If you’re in the northern hemisphere, there’s a good chance it’s sunny where you are. How sunny is it? Well, our local chamber of commerce claims we have at least 360 days a year with at least partial sun. That’s pretty sunny for the Pacific Northwest!
Measuring the amount of sunshine received in a day has been around since the nineteenth century. Two surprisingly different men furthered the science. John Francis Campbell first invented a sunshine recorder in 1853. He was best known as a Gaelic linguist, author, and folklorist, traveling around Scotland to collect the old stories, but he also served as a barrister and a government official as well as a scientist. His recorder, sometimes called a heliograf, was a glass sphere set in a wooden bowl. The sunlight shining through the glass burned a line on the wood. The longer and deeper the line, the longer and stronger the light.
Perhaps physicist Sir George Gabriel Stokes wanted a bit more quantification. A talented scientist dedicated to education, he changed Campbell’s stand to metal and added a changeable card that records the line made by the light.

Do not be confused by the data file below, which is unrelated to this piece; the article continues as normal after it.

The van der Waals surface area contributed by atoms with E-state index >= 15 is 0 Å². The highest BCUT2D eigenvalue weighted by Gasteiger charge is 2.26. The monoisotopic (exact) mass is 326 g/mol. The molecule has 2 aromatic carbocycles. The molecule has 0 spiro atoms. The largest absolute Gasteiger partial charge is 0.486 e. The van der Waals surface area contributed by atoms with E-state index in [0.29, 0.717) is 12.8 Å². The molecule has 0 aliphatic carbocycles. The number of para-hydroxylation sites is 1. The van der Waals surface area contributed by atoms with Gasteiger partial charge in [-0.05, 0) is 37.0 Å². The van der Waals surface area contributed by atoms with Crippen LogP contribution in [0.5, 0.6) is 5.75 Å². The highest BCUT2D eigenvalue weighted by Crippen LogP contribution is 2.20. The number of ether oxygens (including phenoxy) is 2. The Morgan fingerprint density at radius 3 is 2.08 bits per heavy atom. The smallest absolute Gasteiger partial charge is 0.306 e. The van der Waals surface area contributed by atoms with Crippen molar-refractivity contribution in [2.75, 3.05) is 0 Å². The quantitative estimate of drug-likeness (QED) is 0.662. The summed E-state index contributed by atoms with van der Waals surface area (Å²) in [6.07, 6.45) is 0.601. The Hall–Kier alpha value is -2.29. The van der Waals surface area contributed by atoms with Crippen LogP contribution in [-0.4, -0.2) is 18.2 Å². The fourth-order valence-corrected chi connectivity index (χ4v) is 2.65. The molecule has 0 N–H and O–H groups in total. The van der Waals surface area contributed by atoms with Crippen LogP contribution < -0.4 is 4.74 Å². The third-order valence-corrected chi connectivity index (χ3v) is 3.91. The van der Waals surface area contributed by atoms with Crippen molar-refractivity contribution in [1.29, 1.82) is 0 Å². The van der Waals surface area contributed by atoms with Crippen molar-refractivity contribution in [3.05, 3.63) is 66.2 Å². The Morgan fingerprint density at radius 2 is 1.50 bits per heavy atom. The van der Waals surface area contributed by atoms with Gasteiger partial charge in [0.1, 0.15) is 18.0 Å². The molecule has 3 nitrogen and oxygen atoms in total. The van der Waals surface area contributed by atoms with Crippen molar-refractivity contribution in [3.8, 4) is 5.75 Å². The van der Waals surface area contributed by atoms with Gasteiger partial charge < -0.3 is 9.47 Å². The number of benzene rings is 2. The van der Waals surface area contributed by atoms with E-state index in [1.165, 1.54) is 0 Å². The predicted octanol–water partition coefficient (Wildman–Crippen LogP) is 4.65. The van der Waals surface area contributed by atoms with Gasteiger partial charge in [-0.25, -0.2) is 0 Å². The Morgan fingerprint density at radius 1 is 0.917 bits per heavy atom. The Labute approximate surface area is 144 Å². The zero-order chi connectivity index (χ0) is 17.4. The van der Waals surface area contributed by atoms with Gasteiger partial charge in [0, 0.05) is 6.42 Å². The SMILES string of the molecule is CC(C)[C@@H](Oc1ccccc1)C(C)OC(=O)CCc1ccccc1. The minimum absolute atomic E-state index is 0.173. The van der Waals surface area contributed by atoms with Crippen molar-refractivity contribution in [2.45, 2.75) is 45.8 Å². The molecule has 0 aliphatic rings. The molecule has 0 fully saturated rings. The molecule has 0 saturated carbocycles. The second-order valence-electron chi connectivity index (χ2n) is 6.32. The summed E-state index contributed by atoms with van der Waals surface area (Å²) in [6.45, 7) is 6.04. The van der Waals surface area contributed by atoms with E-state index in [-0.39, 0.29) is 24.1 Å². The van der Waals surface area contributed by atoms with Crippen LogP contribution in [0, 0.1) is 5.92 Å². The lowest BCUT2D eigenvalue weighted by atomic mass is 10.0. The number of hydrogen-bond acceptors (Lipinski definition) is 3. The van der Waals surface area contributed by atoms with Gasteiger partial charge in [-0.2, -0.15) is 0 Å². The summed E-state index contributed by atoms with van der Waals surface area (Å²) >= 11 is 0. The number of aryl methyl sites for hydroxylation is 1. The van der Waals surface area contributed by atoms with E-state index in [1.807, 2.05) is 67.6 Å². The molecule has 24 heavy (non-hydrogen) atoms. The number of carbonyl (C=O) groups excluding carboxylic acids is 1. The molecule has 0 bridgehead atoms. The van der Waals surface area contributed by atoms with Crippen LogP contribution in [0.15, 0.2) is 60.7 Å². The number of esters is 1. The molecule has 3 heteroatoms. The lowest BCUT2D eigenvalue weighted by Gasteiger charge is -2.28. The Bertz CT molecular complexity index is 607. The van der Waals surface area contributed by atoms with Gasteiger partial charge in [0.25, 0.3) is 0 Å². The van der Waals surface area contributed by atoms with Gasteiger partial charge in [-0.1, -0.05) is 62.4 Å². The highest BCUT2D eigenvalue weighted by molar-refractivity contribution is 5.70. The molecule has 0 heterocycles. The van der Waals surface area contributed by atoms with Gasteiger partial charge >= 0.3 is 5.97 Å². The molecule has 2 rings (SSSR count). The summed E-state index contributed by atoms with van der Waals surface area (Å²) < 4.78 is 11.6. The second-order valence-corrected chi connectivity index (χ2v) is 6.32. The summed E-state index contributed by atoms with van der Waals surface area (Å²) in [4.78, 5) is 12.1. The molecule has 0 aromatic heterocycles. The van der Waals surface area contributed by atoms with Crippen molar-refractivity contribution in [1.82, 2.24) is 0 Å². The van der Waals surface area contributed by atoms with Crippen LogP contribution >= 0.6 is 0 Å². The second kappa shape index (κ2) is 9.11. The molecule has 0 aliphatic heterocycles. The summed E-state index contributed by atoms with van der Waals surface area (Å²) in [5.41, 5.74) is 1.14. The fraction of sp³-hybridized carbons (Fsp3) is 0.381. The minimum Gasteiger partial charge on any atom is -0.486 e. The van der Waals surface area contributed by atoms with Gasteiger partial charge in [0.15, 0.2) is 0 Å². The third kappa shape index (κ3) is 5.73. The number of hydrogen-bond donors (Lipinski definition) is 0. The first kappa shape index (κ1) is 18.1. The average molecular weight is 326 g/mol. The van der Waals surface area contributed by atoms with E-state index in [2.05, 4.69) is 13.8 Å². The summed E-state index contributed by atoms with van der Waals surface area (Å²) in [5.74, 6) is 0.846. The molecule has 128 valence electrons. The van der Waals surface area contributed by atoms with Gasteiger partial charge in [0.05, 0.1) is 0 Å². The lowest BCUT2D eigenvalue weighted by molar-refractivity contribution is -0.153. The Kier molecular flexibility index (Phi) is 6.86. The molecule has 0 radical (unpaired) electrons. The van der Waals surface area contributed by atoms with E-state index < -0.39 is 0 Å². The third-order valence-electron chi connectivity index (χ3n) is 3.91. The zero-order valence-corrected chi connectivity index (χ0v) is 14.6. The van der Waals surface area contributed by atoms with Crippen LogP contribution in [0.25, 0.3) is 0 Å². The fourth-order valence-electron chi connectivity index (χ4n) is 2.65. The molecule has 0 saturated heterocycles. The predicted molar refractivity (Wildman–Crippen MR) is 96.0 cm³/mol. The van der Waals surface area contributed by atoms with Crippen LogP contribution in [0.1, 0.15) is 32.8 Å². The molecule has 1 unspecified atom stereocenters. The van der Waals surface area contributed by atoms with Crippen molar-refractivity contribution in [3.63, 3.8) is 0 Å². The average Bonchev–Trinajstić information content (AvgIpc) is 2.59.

The result is the Campbell-Stokes Recorder, which measures the number of hours of bright sunlight in a certain period. The UK Met Office stores cards from various locations dating back to the nineteenth century, and the design is still widely used today. Hammacher Schlemmer even sells a version.
But if you’d like something more than measuring sunlight to occupy your time, you might check out my summer bonus, which I posted this week. “Master Thief” is a free, short online story set between Art and Artifice (formerly La Petite Four) and the soon-to-be-released Ballrooms and Blackmail. More on that soon. In the meantime, have some fun in the sun!